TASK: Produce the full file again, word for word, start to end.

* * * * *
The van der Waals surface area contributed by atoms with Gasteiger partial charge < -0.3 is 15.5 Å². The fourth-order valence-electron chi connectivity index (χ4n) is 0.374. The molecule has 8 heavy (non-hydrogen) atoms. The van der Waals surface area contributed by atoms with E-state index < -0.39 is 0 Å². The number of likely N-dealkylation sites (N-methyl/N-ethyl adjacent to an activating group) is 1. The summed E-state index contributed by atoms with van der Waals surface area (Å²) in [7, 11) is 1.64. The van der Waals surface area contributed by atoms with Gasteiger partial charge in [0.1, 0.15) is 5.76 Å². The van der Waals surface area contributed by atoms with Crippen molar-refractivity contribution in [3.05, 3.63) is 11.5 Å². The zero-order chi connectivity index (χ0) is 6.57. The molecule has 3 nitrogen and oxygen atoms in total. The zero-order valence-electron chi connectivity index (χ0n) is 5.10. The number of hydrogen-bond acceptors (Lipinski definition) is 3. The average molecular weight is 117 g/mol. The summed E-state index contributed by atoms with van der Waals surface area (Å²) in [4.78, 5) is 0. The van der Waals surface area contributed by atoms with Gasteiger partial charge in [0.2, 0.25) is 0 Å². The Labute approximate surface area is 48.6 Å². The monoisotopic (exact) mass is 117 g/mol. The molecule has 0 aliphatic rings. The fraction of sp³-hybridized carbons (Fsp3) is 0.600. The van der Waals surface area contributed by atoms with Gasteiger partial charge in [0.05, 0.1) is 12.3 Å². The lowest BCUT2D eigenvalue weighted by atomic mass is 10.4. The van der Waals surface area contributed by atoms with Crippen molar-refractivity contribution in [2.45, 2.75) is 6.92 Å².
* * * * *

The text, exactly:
The van der Waals surface area contributed by atoms with Gasteiger partial charge < -0.3 is 15.5 Å². The fourth-order valence-electron chi connectivity index (χ4n) is 0.374. The molecule has 8 heavy (non-hydrogen) atoms. The van der Waals surface area contributed by atoms with E-state index < -0.39 is 0 Å². The number of likely N-dealkylation sites (N-methyl/N-ethyl adjacent to an activating group) is 1. The summed E-state index contributed by atoms with van der Waals surface area (Å²) in [7, 11) is 1.64. The van der Waals surface area contributed by atoms with Gasteiger partial charge in [0.1, 0.15) is 5.76 Å². The van der Waals surface area contributed by atoms with Crippen molar-refractivity contribution in [3.05, 3.63) is 11.5 Å². The zero-order chi connectivity index (χ0) is 6.57. The molecule has 3 nitrogen and oxygen atoms in total. The zero-order valence-electron chi connectivity index (χ0n) is 5.10. The number of hydrogen-bond acceptors (Lipinski definition) is 3. The average molecular weight is 117 g/mol. The summed E-state index contributed by atoms with van der Waals surface area (Å²) in [4.78, 5) is 0. The van der Waals surface area contributed by atoms with Gasteiger partial charge in [0.2, 0.25) is 0 Å². The Labute approximate surface area is 48.6 Å². The monoisotopic (exact) mass is 117 g/mol. The molecule has 0 aliphatic rings. The fraction of sp³-hybridized carbons (Fsp3) is 0.600. The van der Waals surface area contributed by atoms with Gasteiger partial charge in [0.05, 0.1) is 12.3 Å². The lowest BCUT2D eigenvalue weighted by atomic mass is 10.4. The van der Waals surface area contributed by atoms with Crippen molar-refractivity contribution in [2.45, 2.75) is 6.92 Å².